THINK2030 CONFERENCE

17 & 18 October 2018 – Brussels

Science-policy solutions for a more sustainable Europe

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about the 2018 conference

The first Think2030 conference took place in Brussels on 17-18 October 2018. In the build-up to the 2019 European Elections, the conference was followed by two side events in France and Sweden, a presentation in Germany, and a discussion panel during the European Green Week 2019.

The first Think2030 Conference was organised by IEEP and Globe EU with the aim of providing decision-makers with relevant policy recommendations on a range of sustainability issues ahead of the 2019 elections, and to inform a science-based agenda for European environmental policy beyond 2020. More than 100 people attended the conference in Brussels on 17 and 18 October.

At the core of the first Think2030 conference were 13 policy papers, combining science-based analysis with policy research to inform the debate and formulate policy recommendations for long term political action with a 2030 perspective. The final outcome was the publication of the first Think2030 synthesis paper, 30×30 Actions for a Sustainable Europe.

The first day of the conference saw a succession of 13 breakout sessions, each one dedicated to roundtable discussions between various stakeholders around one of the policy papers.

The second part of the conference, on 18 October, was held in the European Parliament in Brussels, and brought together the Think2030 sustainability experts and Members of the Parliament and the European Commission to discuss the main findings and recommendations of the platform on strengthening EU governance for the implementation of the UN Sustainable Development Goals (SDGs).

Paris, France

The Think2030 conference was followed up by an event organised in Sciences Po, Paris, which welcomed over 200 people. Six parties were represented in the panel of French candidates (La République en marche, Les Républicains, Place Publique-Nouvelle Donne-Parti Socialiste, La France Insoumise, Debout la France, Europe Ecologie les Verts). The urgency to take the necessary actions to face climate change, the role of innovation, biodiversity loss, CAP, pesticides and many more issues were discussed. Candidates also discussed what the future Parliament would look like.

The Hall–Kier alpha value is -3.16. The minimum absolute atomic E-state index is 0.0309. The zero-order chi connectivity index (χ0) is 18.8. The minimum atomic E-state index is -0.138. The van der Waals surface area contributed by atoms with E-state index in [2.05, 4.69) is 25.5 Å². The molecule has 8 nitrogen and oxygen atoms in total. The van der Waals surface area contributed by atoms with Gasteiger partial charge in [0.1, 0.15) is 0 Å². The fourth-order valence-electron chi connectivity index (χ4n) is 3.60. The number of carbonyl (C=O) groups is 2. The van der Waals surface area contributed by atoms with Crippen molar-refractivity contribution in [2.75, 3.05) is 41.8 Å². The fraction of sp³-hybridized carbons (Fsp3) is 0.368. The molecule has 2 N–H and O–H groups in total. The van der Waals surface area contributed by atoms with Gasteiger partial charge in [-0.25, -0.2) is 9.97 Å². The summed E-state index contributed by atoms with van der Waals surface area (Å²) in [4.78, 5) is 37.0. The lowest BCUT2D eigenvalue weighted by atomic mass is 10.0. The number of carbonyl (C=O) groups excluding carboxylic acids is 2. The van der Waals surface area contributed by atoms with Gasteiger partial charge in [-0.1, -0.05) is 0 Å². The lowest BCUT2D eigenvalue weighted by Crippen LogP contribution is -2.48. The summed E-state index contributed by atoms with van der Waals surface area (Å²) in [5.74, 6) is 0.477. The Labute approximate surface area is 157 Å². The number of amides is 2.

This first session was followed by a debriefing session with Céline Charveriat, Sébastien Treyer, Charlotte Halpern from the CEE, and students from Sciences Po, where Think 2030 recommendations were discussed, particularly on sustainable consumption.

Stockholm, Sweden

IEEP, IVL, Mistra and SEI co-organised an event in Stockholm at the Europa House with MEP candidates from different parties. The event started with a first session with three policy experts presenting research and recommendations on key issues such as circular economy, consumption and plastics.

The second part was a discussion with a panel of Swedish candidates to the EU elections, representing 7 different parties (Socialdemokraterna, Kristdemokraterna, Centerpartiet, Feministiskt initiativ, Miljöpartiet, Liberalerna, Vänsterpartiet). Climate change was seen as the top priority by the candidates. Ecodesign, consumption-based emissions and just transition were also discussed by the candidates.

Berlin, Germany

Alexander Müller, Executive Director of TMG, presented the key recommendations laid down in the Think2030 papers at an event organized by the German Nature conservation (Deutsche Naturschutzring – DNR), “#natürlichEuropa – Meine Stimme für Europas Zukunft” in April 2019 in Berlin.

With the European elections taking place in May 2019, it appeared crucial to hold discussions and debates in Germany, as the country had a key role to play in the European sustainability agenda, and even more so in the context of Brexit. The recent publication of the Think2030 synthesis paper was seen as an opportunity to present and discuss some of the key recommendations from the conference, and to provide objective and evidence-based information to the public on how the German political parties would approach sustainability in the upcoming elections.

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